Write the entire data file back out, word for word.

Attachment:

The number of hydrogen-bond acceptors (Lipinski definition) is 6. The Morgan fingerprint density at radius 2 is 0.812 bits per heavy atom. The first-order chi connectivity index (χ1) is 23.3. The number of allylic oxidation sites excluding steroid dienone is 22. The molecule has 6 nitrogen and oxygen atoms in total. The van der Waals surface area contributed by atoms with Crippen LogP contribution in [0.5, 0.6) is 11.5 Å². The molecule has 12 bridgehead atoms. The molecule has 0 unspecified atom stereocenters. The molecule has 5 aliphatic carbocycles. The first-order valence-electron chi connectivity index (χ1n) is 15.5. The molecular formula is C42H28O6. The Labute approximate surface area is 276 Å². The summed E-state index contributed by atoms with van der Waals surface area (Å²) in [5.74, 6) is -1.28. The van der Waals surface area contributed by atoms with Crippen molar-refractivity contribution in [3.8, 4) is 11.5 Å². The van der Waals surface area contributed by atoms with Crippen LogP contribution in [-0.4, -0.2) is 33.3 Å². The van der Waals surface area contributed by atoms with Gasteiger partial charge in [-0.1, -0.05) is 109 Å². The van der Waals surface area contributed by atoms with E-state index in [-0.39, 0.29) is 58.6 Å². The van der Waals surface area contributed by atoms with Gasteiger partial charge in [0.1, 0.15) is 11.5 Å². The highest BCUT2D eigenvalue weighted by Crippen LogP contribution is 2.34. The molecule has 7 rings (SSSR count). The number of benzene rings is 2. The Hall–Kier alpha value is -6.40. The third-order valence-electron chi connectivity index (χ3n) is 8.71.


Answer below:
The number of hydrogen-bond acceptors (Lipinski definition) is 6. The Morgan fingerprint density at radius 2 is 0.812 bits per heavy atom. The first-order chi connectivity index (χ1) is 23.3. The number of allylic oxidation sites excluding steroid dienone is 22. The molecule has 6 nitrogen and oxygen atoms in total. The van der Waals surface area contributed by atoms with Crippen LogP contribution in [0.5, 0.6) is 11.5 Å². The molecule has 12 bridgehead atoms. The molecule has 0 unspecified atom stereocenters. The molecule has 5 aliphatic carbocycles. The first-order valence-electron chi connectivity index (χ1n) is 15.5. The molecular formula is C42H28O6. The Labute approximate surface area is 276 Å². The summed E-state index contributed by atoms with van der Waals surface area (Å²) in [5.74, 6) is -1.28. The van der Waals surface area contributed by atoms with Crippen molar-refractivity contribution in [3.8, 4) is 11.5 Å². The van der Waals surface area contributed by atoms with Crippen LogP contribution in [-0.4, -0.2) is 33.3 Å². The van der Waals surface area contributed by atoms with Gasteiger partial charge in [-0.1, -0.05) is 109 Å². The van der Waals surface area contributed by atoms with E-state index in [-0.39, 0.29) is 58.6 Å². The van der Waals surface area contributed by atoms with Gasteiger partial charge in [0.1, 0.15) is 11.5 Å². The highest BCUT2D eigenvalue weighted by Crippen LogP contribution is 2.34. The molecule has 7 rings (SSSR count). The number of benzene rings is 2. The Hall–Kier alpha value is -6.40. The third-order valence-electron chi connectivity index (χ3n) is 8.71.